Over the past decade, Turkish diplomacy has faced many complex foreign policy issues and problems. There are ongoing civil wars and tensions in Syria, Iraq and Libya, unresolved maritime issues in the Aegean and Eastern Mediterranean region, minor tensions with some Gulf countries and tensions in Ukraine -Russia or NATO-Russia in the Black Sea. All these issues have been the main priorities of Turkey’s foreign policy. There are also systemic challenges and tensions where Turkey should clearly take sides.
Turkey’s diplomatic relations with critical counterparts like the United States, Russia and the European Union have been problematic and unpredictable for nearly a decade. Turkey was on constant alert due to domestic terrorist threats and the unstable security environment in the surrounding regions. Existing security issues and diplomatic tensions with neighbors and critical counterparts have stiffened Turkey’s foreign policy stance and limited its constructive and proactive foreign policy initiatives.
The weather is changing, so are the tensions
During the first decade of the Justice and Development Party (AKP) government, Turkey’s constructive foreign policy outlook was overshadowed by the tensions mentioned. The year 2022 will be another turning point in the foreign policy of the AKP party where economic relations and constructive foreign policy initiatives will be given priority. The second decade of the party’s foreign policy is somewhat overwhelmed by regional unrest and hybrid security concerns.
Turkey has shown resilience in this era marked by instability and security shocks, but this era has left behind a costly legacy. The deterioration of relations with some old friends, disagreements with allies and the predominance of the security agenda were some of the costs of this time.
The risks and new opportunities offered in the uncertain environment of the post-COVID-19 international order have compelled Turkey, like many other international actors, to review its foreign policy strategy. Like existing terrorist threats and foreign policy crises, economic and social resilience is also high on Turkey’s national security agenda.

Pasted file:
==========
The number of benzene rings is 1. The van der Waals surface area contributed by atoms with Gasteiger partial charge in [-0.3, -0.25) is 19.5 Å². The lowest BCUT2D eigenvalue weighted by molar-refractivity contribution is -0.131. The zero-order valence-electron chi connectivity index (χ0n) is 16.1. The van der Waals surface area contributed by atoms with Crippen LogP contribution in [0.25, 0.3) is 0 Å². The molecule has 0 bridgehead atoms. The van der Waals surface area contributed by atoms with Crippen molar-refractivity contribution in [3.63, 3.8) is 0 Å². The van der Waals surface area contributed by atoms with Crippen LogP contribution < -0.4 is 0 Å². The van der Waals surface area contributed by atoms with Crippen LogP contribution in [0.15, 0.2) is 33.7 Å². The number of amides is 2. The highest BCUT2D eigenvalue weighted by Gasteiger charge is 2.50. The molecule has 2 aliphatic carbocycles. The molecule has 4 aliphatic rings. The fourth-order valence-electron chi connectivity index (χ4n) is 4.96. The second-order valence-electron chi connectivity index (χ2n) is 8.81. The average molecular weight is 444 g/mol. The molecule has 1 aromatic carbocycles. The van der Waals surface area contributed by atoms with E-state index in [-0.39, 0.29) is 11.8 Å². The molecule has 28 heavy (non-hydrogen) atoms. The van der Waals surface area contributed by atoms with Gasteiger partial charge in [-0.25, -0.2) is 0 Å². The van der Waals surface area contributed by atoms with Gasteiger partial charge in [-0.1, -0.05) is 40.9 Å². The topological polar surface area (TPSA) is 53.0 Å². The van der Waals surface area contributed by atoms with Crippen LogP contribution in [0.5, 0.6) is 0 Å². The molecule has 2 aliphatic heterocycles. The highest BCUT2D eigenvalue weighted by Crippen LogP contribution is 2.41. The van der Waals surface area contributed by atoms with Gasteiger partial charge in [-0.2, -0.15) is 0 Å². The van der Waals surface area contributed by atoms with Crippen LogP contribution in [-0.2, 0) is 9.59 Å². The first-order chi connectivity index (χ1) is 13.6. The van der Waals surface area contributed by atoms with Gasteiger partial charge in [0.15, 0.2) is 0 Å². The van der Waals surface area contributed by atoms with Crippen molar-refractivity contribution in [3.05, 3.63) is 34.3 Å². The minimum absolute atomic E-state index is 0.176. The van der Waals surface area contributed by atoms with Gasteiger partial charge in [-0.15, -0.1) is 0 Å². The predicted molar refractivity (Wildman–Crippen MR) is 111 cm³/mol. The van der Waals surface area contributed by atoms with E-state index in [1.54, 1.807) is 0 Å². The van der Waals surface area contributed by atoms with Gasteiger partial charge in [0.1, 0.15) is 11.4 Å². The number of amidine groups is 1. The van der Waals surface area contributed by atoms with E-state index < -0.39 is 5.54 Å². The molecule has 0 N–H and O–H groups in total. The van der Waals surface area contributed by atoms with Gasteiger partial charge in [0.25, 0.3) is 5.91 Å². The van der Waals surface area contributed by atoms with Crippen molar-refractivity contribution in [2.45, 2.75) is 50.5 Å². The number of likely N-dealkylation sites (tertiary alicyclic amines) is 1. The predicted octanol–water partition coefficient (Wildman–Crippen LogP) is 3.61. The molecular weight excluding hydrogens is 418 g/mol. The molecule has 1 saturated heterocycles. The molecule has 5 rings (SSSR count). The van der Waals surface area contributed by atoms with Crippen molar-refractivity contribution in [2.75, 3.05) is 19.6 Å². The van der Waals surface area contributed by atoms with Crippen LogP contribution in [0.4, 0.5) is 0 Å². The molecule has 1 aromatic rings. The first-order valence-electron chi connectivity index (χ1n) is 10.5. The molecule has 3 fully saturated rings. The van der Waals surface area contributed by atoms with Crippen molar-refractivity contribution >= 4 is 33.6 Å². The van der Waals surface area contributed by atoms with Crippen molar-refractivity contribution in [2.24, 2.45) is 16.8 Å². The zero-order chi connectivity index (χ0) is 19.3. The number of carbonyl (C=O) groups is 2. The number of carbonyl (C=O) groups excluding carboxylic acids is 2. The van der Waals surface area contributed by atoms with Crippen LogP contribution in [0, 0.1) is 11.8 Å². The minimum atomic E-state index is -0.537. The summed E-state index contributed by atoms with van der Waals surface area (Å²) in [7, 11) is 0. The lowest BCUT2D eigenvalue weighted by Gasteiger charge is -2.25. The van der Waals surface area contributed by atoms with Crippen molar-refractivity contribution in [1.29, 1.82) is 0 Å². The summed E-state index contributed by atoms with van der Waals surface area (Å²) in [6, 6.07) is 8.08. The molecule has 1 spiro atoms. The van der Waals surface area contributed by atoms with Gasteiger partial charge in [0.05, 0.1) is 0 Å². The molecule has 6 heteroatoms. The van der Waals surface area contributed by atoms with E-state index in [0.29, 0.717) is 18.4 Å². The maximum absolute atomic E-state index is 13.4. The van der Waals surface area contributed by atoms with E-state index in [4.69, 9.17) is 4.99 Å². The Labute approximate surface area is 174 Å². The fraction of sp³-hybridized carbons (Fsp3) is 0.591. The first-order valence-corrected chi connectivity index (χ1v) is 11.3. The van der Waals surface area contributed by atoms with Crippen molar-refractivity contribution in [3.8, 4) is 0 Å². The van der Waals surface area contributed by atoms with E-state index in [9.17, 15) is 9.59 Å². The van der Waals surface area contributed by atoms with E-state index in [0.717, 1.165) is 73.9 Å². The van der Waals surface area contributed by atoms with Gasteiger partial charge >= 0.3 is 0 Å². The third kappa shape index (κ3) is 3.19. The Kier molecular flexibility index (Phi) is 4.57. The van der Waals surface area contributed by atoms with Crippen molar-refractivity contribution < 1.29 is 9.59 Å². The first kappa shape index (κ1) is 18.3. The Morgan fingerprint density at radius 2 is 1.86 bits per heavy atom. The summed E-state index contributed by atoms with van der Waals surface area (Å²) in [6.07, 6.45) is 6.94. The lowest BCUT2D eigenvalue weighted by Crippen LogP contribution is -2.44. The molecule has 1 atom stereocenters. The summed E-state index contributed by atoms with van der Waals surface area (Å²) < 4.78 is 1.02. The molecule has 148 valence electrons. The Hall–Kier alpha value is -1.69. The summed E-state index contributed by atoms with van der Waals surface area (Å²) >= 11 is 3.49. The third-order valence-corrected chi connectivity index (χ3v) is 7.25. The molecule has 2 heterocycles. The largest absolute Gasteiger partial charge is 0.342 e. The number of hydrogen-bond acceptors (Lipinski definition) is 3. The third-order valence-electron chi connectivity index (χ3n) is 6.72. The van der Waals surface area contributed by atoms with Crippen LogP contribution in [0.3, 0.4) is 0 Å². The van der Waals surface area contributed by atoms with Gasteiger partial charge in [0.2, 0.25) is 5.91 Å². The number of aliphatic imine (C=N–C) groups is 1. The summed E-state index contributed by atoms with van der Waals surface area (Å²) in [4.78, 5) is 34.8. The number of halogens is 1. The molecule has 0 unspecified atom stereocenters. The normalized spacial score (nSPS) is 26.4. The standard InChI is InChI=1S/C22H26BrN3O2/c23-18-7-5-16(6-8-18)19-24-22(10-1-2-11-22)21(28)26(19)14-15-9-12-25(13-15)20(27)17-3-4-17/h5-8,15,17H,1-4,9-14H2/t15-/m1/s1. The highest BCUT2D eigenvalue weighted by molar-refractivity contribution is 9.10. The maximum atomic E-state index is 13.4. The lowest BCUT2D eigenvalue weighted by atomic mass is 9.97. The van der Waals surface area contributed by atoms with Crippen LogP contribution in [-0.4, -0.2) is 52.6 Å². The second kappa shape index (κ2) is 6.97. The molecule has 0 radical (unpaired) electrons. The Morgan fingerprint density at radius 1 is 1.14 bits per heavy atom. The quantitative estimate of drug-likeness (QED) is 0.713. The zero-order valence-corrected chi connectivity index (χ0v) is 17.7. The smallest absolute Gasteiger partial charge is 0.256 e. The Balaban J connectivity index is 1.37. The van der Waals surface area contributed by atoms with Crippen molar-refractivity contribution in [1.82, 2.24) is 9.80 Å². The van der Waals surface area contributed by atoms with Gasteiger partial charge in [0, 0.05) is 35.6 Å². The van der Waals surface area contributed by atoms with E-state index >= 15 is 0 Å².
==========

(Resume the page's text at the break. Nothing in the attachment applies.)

On alert to counter
Many of the existing issues remain unresolved and continue to pose significant national security challenges for Turkey. More importantly, these issues are blocking the promotion of diplomatic and economic partnerships with some critical counterparts in its neighborhood and beyond. This security-oriented and defensive agenda also prioritizes coercive tools and militaristic approaches in Turkey’s foreign policy. Turkish diplomats and military officials are constantly in crisis management mode, and diplomats and military officials have acted more reactively than proactively in this era of uncertainty.
In recent months, Turkey has prioritized normalizing diplomatic relations with the United Arab Emirates (UAE), Egypt and Armenia. Turkish diplomats are also looking for new ways to settle issues with the United States through a new diplomatic mechanism. Diplomatic initiatives are in place to normalize relations with Saudi Arabia, Israel and Greece. These recent normalization efforts and proactive diplomatic initiatives will be Turkey’s top foreign policy agenda for 2022.
Turkey will be on alert for unexpected escalations in Syria, Libya, Ukraine, Afghanistan and Bosnia and Herzegovina, but maintaining the constructive plan will be a priority in the months to come. It is very difficult for the AK Party administration to return to the foreign policy strategies of its first decade (2002-2013), mainly due to the accumulated unresolved security challenges. Security will continue to be a priority in the foreign policy of the AKP Party government, but a more constructive normalization agenda will be pursued unless there are unexpected systemic and regional challenges.